So, what’s the point? In all the talking and posturing by the heavy field of presidential candidates in both parties so far, it’s not easy to get a clear handle on their differences. Many among the professional political ranks, of course, view it all from the standpoint of so-called “electability,” and that goes to honing the candidate to fit the preferred expectations of the voting public.
Of course, it breaks down more regionally and ethnically than just the “voting public.” For example, as Barak Obama is striving to reinvigorate his campaign with preparations for the early South Carolina primary, his effort is focused almost entirely among the nearly half of that state’s Democrats who are Afro-American, and among those at the likely women voters.
So, his key advisers gear their campaign efforts, including the whole packaging of their man and the content of his speeches and moves, to that very particular demographic. To the rest of us looking on from our perches around the U.S., what he’s doing down there in South Carolina might not make a lot of sense. But of course, for the purposes of this tactical move in his campaign, he doesn’t care about us, only his target voting block.
“Electability” means doing well in that state’s primary, and he’ll worry about shifting his image, style and content for the rest of us, or for his next target group, when he’s done there.
It’s the “electability” metric which turned Dennis Kucinich into a joke after a recent debate when he admitted to having seen a UFO. Not that he ever had any chance of winning (unless he could figure out how to suddenly raise big money like Ron Paul has), but the groans and giggles attending his UFO comment came from those who look at an election in this very narrow, and sometimes badly miscalculating way.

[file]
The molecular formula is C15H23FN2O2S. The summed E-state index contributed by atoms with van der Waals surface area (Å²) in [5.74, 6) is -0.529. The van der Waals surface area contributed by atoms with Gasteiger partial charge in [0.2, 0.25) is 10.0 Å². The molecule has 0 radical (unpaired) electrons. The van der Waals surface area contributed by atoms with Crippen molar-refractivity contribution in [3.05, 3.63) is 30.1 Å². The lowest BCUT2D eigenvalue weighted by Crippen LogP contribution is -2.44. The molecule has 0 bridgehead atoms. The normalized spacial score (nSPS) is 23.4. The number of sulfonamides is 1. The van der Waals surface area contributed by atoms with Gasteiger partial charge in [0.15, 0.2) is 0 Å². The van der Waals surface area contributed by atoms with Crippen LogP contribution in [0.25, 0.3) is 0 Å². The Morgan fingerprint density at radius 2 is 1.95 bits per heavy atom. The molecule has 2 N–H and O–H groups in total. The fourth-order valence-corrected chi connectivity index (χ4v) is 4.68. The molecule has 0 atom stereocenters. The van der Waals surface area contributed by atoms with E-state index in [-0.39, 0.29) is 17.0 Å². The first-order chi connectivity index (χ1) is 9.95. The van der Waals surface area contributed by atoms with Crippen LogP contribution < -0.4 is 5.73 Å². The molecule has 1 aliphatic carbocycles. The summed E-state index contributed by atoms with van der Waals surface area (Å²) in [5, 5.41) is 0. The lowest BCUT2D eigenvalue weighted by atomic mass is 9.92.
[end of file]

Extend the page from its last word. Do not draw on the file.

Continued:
One could argue that there is a refreshing candor in such a remark, especially as he did clarify it to mean what he saw was merely “unidentified” and not necessarily a flying saucer. Couldn’t the nation use someone who really told the truth rather than limit his statements to what he thinks the public would support? Kucinich has a kind of Charley Chaplainesque truth-telling personality that plays better where folks have better senses of humor and irony than they ever seem to around presidential horse races.
Of course, the real subject of the “electability” matter is Hillary Clinton, who because she is a bossy woman will play, many expect, right into the hands of those nasty male chauvinist Republicans, who will eat her alive.
Forget that pundits said the very same thing about Hillary’s chances of getting elected to the U.S. Senate her first time around. To this day, there are many who insist she was the beneficiary of an uncommon good fortune that kept Rudy Giuliani out of that race. But that doesn’t explain how she sailed through her re-election.
Frankly, Hillary should worry more about losing her “electability” quotient among more traditional Democratic voters than among the archetypical “stupid white men.” She’s got the female vote, especially the growing single woman vote. Those who are tending to be the most impatient with her are those who see her equivocating on Iraq and, now, on the immigration issue.
But try a different approach. Try judging the leading Democratic candidates on what their point is, namely, where they point to identify the problems facing the middle class. It can provide interesting insights.
Hillary points at Bush as the problem. Obama points at Washington (inclusive of Hillary). John Edwards points at the one percent of the super-wealthy who are screwing all the rest of us. Edwards’ point is dismissed as “populist,” but in fact he’s the only one coming close to really getting it right. Edwards is an also-ran, but instead of “electibility,” if candidates were judged by where they point, we might all have a better grasp of the whole campaign (including if Kucinich points to the skies).
Now, as for the Republicans, their point is not toward Bush or Washington (except for Hillary), and certainly it is not at the super-rich. On the contrary, it is at the immigrant! The most vulnerable people at the bottom of the national enfranchisement chain are the embodiment of evil as the Republicans would have you believe. This time-worn false flag approach, diverting attention by appealing to the basest racist tendencies in the population, is pure Republican playbook.
Do you get my point? Do you get theirs?